Interview: David Walliams On Who Do You Think You Are?

David Walliams is the subject of Who Do You Think You Are? which airs on BBC One on Monday, October 19.

Here he talks about his joyful and tragic discoveries.

Picture: BBC/Wall to Wall Media Ltd/Stephen Perry


What made you want to take this journey into your family’s history?

I realised how little I knew, and with all my grandparents having passed away over a decade ago, my dad has passed away as well - so I didn’t have many people I could ask about the past. Apart from a few black and white photographs, I didn’t know that much. I knew unless I took part in the programme I would never find out, because there’s a lot of detective work and it’s quite complicated, and you have to travel all over the country or even the world gathering information from here, there and everywhere - so the show seemed like the perfect chance to do that. And also, I’m just more interested in stories than ever before. I love writing stories but in this case the story was already written, I just had to find it out.


Did you have any hopes about what kind of ancestors would be uncovered?

I hoped that I’d have some exciting stories in my family, because I thought I was going to make a really boring hour of television. I was glad that I didn’t know too much, so it was a proper journey of discovery for me. The two stories are very emotional - a great-grandfather was in WW1, and that was an incredibly sad story. Visiting the locations of the battlefields of WW1 was not something I would normally have done, and I found that very emotional. It did make me stop and think that when and where you were born is a complete accident. If had been born over a hundred years ago I could have ended up in a similar situation to my great grandfather.  And so you start to think, “What would I do in that situation? How would I react? Would I be capable of heroism?” It’s interesting to put yourself in someone’s shoes who you’re genetically close to, but happened to be born in another age.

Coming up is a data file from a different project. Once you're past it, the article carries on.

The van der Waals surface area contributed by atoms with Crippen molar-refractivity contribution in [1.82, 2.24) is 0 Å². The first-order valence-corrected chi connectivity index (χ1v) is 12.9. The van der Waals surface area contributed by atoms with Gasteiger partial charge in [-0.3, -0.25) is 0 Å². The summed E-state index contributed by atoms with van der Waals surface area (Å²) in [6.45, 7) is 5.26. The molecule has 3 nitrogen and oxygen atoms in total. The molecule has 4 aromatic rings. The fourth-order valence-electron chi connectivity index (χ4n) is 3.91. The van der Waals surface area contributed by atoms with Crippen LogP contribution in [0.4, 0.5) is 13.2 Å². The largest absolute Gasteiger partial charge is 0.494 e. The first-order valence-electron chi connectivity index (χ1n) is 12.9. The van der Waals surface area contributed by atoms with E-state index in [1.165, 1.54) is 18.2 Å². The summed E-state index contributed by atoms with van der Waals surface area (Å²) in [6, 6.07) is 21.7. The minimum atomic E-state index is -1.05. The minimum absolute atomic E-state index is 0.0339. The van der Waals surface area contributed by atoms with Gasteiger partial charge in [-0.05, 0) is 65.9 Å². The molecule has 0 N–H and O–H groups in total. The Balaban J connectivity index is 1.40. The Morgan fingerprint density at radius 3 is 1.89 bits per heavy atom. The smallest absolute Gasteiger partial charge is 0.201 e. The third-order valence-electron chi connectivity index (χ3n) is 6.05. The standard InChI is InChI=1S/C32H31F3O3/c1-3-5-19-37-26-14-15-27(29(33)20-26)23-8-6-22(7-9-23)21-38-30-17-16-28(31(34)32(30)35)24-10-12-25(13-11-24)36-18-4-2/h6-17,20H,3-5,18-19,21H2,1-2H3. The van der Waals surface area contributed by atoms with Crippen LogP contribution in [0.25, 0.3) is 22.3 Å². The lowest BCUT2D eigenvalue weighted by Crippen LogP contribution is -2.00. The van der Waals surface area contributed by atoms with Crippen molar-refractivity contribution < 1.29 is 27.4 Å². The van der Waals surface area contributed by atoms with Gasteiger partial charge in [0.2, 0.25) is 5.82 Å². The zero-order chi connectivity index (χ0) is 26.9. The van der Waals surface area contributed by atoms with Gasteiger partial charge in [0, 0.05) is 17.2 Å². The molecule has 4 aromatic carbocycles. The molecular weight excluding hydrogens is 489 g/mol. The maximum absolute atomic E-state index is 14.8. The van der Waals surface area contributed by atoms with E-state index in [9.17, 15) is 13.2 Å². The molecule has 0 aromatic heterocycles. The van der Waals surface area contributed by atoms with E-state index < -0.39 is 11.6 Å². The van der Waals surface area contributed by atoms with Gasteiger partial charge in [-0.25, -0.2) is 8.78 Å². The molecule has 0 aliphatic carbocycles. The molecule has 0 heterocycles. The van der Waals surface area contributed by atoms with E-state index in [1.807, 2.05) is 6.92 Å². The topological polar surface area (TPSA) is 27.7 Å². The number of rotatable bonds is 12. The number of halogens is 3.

Was there anything you were particularly worried about uncovering when you agreed to take part in the show?

No because we went a long way back, looking at events in the late 19th century, early 20th century, so long before anyone in my family alive now was born. 


Could you briefly summarise the two family stories that we follow in your episode.

The first story we follow is of my father’s grandfather, who fought in WW1. He was very badly shell-shocked and spent the rest of his life in a Mental Health Hospital. He lived for a long time, so he was in a Mental Health Hospital for over 40 years, up until the 1960s. 


The second story is about my grandmother on my mother’s side, and it’s about her grandfather - who was a colourful figure. He was blind and had many jobs, and he ended up being a showman - which means running a fair. My grandmother had never told me about him, because she was embarrassed that she thought her upbringings were humble. These are not my feelings about this, those were my grandmother’s. So, she never spoke about him.


They were both very different stories, but their characters really shone through and I found both stories really engrossing.


Was filming an emotional experience for you? And how do you feel about the process several months on now you have had time to reflect?

There’s a bit of a mystery to it, because the producers and directors don’t want to tell you anything before you’re there. They want you to react in the moment. You often don’t know where you’re going, who you’re meeting, what you’re going to uncover -so they get your real reactions. 


It was emotional, because those lives are so different from my own, and so difficult too. Neither life was enviable. Obviously, ending up in a Mental Health Hospital after being shell-shocked is hellish, and as for the showman, being blind, especially then, must have been hard.  


Can you tell us a bit more about if/how your grandfather’s war experience impacted you personally?

It’s just a very sad story. Although I think he was very well cared for later in life, it’s not something you would wish on anybody. I’m sure that there were many other men who had the same experience. Those signing up to fight in France in 1914 did not know what hell was awaiting them there. Even if you were lucky to get out alive, it was very likely that you’d be affected for the rest of your life by the trauma of being in these terrible battles. He lived with it for the rest of his life. I had a few postcards that he painted, whilst he was in the Mental Health Hospital and I always treasured those, because they were so delicate and beautiful. It was just a very moving human story.

Interview continues here.


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